Revised: The danger of detached management


4.5 years ago, I wrote a little blog post that I’d like to republish after spending four more years in management. Note that at the time of writing the original piece, I had roughly three years of management experience, and I had managed about 5-7 people in total. Since then, I have spent another four years in management and lead at least 20 more people. Below is a slightly revised version of the original post, which is still available here. If you’ve read that post, you can skip straight to the solutions section.

Scenario - The good parts

The good parts

Let’s say you have a software feature team comprising a handful of focused and experienced professionals and perhaps a few juniors just for good measure. Let’s also imagine that this is true for both the engineers and the product managers. Together, they implement a very fruitful culture where it’s always clear what to deliver, and so are their priorities. The team ships features more or less on time and keeps technical debt under control. Sounds great so far, right?

To color that picture further, let’s say that this imaginary team uses some system to improve internal processes and discuss pressing issues. For example, they meet regularly for Kaizen meetings to keep things improving.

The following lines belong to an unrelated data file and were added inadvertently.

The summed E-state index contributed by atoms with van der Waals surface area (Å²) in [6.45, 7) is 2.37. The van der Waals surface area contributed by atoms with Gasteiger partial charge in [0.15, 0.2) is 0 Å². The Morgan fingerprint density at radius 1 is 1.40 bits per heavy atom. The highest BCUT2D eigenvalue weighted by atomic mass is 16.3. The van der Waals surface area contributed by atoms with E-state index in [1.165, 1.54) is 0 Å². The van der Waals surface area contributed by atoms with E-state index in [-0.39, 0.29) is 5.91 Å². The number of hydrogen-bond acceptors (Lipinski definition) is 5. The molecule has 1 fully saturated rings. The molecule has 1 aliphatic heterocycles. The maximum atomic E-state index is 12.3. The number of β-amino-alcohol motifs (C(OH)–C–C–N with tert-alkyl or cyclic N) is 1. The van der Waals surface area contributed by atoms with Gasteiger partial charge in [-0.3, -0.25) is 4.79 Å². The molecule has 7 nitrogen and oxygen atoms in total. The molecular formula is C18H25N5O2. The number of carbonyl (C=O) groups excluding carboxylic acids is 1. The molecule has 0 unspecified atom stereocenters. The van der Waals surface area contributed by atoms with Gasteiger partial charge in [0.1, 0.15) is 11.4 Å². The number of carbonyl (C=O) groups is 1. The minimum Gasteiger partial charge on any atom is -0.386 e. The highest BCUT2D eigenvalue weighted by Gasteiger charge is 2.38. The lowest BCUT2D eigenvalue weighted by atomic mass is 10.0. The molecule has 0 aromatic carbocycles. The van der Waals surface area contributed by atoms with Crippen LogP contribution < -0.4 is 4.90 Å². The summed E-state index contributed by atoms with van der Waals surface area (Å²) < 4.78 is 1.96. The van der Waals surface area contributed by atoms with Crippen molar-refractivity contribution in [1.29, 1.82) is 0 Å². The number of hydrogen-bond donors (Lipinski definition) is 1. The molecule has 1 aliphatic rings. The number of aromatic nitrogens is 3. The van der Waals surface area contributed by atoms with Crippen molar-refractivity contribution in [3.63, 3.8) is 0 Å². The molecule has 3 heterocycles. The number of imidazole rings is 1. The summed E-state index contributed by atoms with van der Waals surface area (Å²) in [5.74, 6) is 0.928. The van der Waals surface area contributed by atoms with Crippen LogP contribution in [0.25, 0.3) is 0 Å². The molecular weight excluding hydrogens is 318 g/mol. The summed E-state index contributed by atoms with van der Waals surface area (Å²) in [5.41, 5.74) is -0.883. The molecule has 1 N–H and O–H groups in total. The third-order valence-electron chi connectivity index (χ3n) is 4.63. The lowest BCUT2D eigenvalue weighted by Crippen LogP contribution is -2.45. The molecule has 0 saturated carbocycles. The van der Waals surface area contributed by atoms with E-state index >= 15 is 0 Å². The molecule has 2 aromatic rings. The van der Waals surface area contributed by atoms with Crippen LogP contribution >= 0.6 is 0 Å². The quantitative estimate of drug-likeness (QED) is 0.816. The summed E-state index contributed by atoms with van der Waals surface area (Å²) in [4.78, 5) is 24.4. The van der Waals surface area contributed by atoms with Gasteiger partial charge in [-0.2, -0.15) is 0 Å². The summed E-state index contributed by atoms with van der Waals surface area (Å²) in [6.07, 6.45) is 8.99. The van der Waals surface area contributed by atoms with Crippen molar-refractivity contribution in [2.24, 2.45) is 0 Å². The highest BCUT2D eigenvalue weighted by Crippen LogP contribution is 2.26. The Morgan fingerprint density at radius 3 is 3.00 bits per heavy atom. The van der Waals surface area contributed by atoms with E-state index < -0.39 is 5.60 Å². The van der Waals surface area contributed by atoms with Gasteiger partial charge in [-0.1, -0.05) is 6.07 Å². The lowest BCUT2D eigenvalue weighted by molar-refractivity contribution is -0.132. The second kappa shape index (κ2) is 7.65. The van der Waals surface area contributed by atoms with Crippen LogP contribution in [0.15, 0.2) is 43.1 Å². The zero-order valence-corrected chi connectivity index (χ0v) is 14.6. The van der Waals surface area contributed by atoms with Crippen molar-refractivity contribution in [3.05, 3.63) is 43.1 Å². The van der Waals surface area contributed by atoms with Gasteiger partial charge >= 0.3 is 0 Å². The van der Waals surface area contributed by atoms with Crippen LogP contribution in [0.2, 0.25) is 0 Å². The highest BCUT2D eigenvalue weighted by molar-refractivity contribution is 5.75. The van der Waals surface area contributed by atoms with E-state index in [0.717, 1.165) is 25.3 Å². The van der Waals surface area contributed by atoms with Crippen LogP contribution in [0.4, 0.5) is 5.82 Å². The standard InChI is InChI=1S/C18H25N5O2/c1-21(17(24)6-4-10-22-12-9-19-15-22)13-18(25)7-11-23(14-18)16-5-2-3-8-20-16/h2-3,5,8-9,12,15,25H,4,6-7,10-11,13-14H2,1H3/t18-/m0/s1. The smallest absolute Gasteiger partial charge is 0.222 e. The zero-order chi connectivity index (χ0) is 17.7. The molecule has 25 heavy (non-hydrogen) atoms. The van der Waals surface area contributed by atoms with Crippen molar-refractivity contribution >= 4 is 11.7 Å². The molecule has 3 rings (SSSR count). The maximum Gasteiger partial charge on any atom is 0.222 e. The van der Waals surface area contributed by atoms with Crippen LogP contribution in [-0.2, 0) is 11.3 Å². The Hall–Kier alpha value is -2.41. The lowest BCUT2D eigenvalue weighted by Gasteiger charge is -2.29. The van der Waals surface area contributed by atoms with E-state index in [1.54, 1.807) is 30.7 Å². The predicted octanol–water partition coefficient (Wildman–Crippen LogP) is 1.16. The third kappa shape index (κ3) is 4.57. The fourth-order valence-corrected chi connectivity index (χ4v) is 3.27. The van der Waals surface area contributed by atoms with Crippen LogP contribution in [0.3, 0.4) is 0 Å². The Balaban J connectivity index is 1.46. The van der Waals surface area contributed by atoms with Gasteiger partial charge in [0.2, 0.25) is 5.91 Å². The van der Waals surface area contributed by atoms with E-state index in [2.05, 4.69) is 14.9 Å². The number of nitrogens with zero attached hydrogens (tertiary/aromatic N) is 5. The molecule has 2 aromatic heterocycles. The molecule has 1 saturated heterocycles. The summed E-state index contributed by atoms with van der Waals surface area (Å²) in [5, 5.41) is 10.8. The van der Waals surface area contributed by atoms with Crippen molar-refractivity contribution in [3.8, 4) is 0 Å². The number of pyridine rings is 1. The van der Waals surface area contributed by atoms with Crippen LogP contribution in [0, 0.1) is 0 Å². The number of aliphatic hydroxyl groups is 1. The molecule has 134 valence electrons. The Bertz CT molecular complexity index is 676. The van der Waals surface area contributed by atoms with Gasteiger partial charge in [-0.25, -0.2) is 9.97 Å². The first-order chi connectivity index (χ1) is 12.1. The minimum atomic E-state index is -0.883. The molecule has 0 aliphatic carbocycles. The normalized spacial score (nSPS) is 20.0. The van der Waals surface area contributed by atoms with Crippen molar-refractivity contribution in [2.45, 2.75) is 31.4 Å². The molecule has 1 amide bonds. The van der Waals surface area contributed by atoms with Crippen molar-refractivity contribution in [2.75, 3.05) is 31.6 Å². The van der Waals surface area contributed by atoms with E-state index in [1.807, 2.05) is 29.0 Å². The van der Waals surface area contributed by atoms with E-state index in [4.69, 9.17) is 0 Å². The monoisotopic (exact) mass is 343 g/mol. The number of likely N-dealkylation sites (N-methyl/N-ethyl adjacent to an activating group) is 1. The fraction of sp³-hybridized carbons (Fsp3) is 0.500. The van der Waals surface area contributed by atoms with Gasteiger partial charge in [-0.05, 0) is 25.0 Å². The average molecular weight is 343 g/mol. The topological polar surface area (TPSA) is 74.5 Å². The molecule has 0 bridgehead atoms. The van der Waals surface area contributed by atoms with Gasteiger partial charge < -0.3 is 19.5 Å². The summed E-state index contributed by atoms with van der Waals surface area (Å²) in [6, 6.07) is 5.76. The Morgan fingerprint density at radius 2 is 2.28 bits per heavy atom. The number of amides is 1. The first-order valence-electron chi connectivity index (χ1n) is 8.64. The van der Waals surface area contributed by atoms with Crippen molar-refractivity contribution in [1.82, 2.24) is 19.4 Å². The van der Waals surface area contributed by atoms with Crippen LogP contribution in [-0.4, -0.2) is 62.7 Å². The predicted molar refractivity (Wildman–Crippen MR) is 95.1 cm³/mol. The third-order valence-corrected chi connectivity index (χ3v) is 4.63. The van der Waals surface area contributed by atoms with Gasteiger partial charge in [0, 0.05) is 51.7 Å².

Let’s say that said team also has a lead, but she’s primarily involved in high-level discussions, long-term plans, and, in some cases, aligning with other teams on said long-term plans and their execution. She has her calendar full of meetings with stakeholders and upper management while also participating in the hiring process.

Impact - The bad parts

The bad parts

She lifts a lot of weight off the team’s back, enabling them to focus on the product and engineering tasks. This should sound great; there’s hardly anything to boost team performance more than cutting out distractions. The problems start with her decision not to have one-on-ones with her team members since she’s not really part of the team’s day-to-day work. She also considers attending stand-ups and Kaizens to be optional for her. This, however, can render her practically detached from her team.

These actions can and will affect the team in a few ways.

1. Hard to get help

If and when there is a problem the team can not solve itself, it might be more challenging for the lead to make good decisions or even weigh in at times because she is not used to weighing in on team issues. She might lack some important context and a solid understanding of team dynamics, which is not always easy to obtain on the spot.

2. Awkward team activities